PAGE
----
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What is the postoperative period of a blepharoplasty like and how to act during it?

Blepharopasty, that is, surgery that corrects excess skin on the eyelids or herniation of fat surrounding the eye, is a very common procedure in cosmetic surgery. It is possibly the third most common procedure after breast augmentation and liposuction. In the general population, knowledge of what the postoperative period of cosmetic breast surgery is like is much more widespread than in eyelid surgery. We are going to try to provide some notes on what to expect after undergoing surgery and the guidelines for action.

  • Where do the scars go in a blepharoplasty? If we talk about the upper eyelid, the incision to operate it is made in the skin, taking advantage of the natural crease that we all have when we open our eyes, so it is perfectly hidden. When it comes to the lower eyelid, the scar can be made under the eyelashes, or, as occurs in most cases, in the conjunctiva (the inner layer that covers the eyelid from the inside). Therefore the scar on the lower eyelid is completely hidden.
  • Is bruising common? The eyelids have many fine blood vessels, which can potentially bleed a little. As the skin of the eyelid is the thinnest in the body, it is not uncommon for a hematoma to appear, which normally disappears 7-10 days after the operation. Normally it is not necessary to prescribe any treatment to eliminate it.
  • When are the points removed? Those on the upper eyelid are usually removed between 5 and 10 days after the operation, while on the lower eyelid, if the scar is made inside (conjunctivally) there are no stitches to remove, the scar closes on its own.
  • Eyelid swelling after blepharoplasty surgery, when does it disappear? Edema or swelling after the operation depends on several factors: the body’s own inflammatory response, how aggressive the intervention had to be and the postoperative care. It is usually recommended to apply local cold to the eyelids, especially in the first 48 hours, try to sleep with your head a little more upright or avoid sleeping face down. It is also not recommended to do physical exertion or water-related activities such as swimming or spas.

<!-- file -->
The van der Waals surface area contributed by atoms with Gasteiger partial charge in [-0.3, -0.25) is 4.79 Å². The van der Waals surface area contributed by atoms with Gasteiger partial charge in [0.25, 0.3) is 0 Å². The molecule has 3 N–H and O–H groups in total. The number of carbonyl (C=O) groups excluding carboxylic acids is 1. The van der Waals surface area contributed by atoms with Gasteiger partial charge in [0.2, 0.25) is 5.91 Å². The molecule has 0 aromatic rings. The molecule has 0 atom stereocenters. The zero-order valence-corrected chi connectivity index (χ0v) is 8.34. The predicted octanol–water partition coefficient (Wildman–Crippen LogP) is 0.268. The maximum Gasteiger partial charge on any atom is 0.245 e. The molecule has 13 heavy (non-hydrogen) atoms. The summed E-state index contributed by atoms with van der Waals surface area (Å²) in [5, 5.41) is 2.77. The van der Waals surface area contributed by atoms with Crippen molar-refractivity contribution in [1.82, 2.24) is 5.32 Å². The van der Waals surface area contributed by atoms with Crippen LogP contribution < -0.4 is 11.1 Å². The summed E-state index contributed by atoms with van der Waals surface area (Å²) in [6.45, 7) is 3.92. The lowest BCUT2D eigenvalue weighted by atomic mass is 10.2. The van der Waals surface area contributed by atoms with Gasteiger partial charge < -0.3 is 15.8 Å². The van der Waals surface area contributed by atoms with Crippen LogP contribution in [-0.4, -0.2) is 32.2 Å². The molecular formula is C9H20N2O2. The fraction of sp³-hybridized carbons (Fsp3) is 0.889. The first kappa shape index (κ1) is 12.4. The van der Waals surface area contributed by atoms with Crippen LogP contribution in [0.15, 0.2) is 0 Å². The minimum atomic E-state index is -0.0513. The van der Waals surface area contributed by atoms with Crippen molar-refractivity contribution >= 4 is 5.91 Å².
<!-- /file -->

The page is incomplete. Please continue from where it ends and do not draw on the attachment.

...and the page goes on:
• Can you have problems with your eyes? A correct surgical technique will avoid ocular exposure problems (not closing the eyes properly). To do this, excess skin is always removed with what is known as “safety margins”, that is, we always leave a sufficient amount of tissue to prevent the skin from becoming so tense that the eyelids cannot be closed. . Even so, since surgery can inflame the orbicularis muscle, which is the one that closes the eyelids, it may function worse for a time and the eyes may feel dry or appear a little blurrier. To avoid this, abundant lubrication with artificial tears of two types is prescribed: in gel form in the mornings and evenings and more liquid during the day (about 3 or 4 times a day). With correct tear management, most patients feel very well.
  • Are there any medications that should be avoided? Before the operation, it is usually recommended not to take aspirin or ibuprofen if there is any pain, as they cause the blood to clot worse. The same thing happens with all medications that make the blood more liquid such as Adiro, clopidogrel, Sintrom, Plavix… These medications can be substituted for a period of time beforehand to prevent bleeding during and after the operation from being less intense. . Likewise, certain foods, such as dark leafy vegetables, make the blood more liquid and cause more bleeding, so they should be avoided in the days before the intervention.
  • When can one join work? The answer is “it depends.” People who work in unclean environments (for example, those who work with a lot of dust or with plants) should wait at least 1 week. If the work is in an office, the patient can return after a few days, always depending on the eyelid swelling and the discomfort they may have, which is usually little.

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